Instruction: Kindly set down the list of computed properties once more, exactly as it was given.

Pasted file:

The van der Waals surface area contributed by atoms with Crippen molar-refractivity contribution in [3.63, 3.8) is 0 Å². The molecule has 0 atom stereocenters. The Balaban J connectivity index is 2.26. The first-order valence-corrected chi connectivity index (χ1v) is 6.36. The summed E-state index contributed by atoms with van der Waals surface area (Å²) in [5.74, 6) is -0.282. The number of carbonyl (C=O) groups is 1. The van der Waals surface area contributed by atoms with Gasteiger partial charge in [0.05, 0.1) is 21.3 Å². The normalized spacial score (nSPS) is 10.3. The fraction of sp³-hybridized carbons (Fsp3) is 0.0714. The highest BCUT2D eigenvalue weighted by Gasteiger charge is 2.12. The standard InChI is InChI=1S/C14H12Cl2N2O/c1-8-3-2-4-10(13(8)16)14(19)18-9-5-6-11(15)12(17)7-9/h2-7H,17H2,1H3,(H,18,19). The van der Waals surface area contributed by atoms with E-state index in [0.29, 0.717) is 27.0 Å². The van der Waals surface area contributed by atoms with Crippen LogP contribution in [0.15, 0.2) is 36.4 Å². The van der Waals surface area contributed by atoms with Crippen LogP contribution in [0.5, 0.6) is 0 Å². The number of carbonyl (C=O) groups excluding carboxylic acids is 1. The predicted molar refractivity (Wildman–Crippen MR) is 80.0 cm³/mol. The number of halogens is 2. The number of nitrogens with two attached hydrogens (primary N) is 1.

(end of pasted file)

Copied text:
The van der Waals surface area contributed by atoms with Crippen molar-refractivity contribution in [3.63, 3.8) is 0 Å². The molecule has 0 atom stereocenters. The Balaban J connectivity index is 2.26. The first-order valence-corrected chi connectivity index (χ1v) is 6.36. The summed E-state index contributed by atoms with van der Waals surface area (Å²) in [5.74, 6) is -0.282. The number of carbonyl (C=O) groups is 1. The van der Waals surface area contributed by atoms with Gasteiger partial charge in [0.05, 0.1) is 21.3 Å². The normalized spacial score (nSPS) is 10.3. The fraction of sp³-hybridized carbons (Fsp3) is 0.0714. The highest BCUT2D eigenvalue weighted by Gasteiger charge is 2.12. The standard InChI is InChI=1S/C14H12Cl2N2O/c1-8-3-2-4-10(13(8)16)14(19)18-9-5-6-11(15)12(17)7-9/h2-7H,17H2,1H3,(H,18,19). The van der Waals surface area contributed by atoms with E-state index in [0.29, 0.717) is 27.0 Å². The van der Waals surface area contributed by atoms with Crippen LogP contribution in [0.15, 0.2) is 36.4 Å². The van der Waals surface area contributed by atoms with Crippen LogP contribution in [0.5, 0.6) is 0 Å². The number of carbonyl (C=O) groups excluding carboxylic acids is 1. The predicted molar refractivity (Wildman–Crippen MR) is 80.0 cm³/mol. The number of halogens is 2. The number of nitrogens with two attached hydrogens (primary N) is 1.